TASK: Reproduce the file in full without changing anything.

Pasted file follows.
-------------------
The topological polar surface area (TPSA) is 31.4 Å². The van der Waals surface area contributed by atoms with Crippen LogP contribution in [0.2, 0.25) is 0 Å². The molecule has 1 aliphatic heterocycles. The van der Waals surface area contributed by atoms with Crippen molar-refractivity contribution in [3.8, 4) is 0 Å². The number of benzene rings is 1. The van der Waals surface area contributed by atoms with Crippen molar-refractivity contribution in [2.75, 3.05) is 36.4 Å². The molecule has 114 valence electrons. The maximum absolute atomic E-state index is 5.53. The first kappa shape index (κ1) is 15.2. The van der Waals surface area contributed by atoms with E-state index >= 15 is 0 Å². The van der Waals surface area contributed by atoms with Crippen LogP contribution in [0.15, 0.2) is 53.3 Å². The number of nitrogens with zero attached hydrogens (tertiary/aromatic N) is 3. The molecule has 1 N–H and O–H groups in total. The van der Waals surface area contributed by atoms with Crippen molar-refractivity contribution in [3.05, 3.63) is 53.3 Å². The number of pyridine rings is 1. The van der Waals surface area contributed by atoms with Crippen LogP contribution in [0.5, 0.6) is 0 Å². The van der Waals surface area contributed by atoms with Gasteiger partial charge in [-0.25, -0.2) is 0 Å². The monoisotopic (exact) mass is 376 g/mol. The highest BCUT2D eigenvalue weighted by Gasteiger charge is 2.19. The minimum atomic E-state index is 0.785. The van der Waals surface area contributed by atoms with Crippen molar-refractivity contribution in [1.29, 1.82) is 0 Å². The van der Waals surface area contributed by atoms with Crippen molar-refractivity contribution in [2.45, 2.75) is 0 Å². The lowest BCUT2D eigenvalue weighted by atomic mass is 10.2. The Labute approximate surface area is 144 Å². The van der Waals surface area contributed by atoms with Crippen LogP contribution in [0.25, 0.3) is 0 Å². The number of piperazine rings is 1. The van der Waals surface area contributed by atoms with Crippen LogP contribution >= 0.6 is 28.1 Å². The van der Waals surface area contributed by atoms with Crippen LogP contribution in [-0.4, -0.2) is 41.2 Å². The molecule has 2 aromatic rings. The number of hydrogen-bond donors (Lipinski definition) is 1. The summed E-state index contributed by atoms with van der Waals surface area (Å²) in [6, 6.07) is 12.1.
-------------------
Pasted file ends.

The topological polar surface area (TPSA) is 31.4 Å². The van der Waals surface area contributed by atoms with Crippen LogP contribution in [0.2, 0.25) is 0 Å². The molecule has 1 aliphatic heterocycles. The van der Waals surface area contributed by atoms with Crippen molar-refractivity contribution in [3.8, 4) is 0 Å². The number of benzene rings is 1. The van der Waals surface area contributed by atoms with Crippen molar-refractivity contribution in [2.75, 3.05) is 36.4 Å². The molecule has 114 valence electrons. The maximum absolute atomic E-state index is 5.53. The first kappa shape index (κ1) is 15.2. The van der Waals surface area contributed by atoms with E-state index >= 15 is 0 Å². The van der Waals surface area contributed by atoms with Crippen LogP contribution in [0.15, 0.2) is 53.3 Å². The number of nitrogens with zero attached hydrogens (tertiary/aromatic N) is 3. The molecule has 1 N–H and O–H groups in total. The van der Waals surface area contributed by atoms with Crippen molar-refractivity contribution in [3.05, 3.63) is 53.3 Å². The number of pyridine rings is 1. The van der Waals surface area contributed by atoms with Crippen LogP contribution in [0.5, 0.6) is 0 Å². The van der Waals surface area contributed by atoms with Gasteiger partial charge in [-0.25, -0.2) is 0 Å². The monoisotopic (exact) mass is 376 g/mol. The highest BCUT2D eigenvalue weighted by Gasteiger charge is 2.19. The minimum atomic E-state index is 0.785. The van der Waals surface area contributed by atoms with Crippen molar-refractivity contribution in [1.29, 1.82) is 0 Å². The van der Waals surface area contributed by atoms with Crippen molar-refractivity contribution in [2.45, 2.75) is 0 Å². The lowest BCUT2D eigenvalue weighted by atomic mass is 10.2. The Labute approximate surface area is 144 Å². The van der Waals surface area contributed by atoms with Crippen LogP contribution in [0.25, 0.3) is 0 Å². The number of piperazine rings is 1. The van der Waals surface area contributed by atoms with Crippen LogP contribution >= 0.6 is 28.1 Å². The van der Waals surface area contributed by atoms with Crippen LogP contribution in [-0.4, -0.2) is 41.2 Å². The molecule has 2 aromatic rings. The number of hydrogen-bond donors (Lipinski definition) is 1. The summed E-state index contributed by atoms with van der Waals surface area (Å²) in [6, 6.07) is 12.1.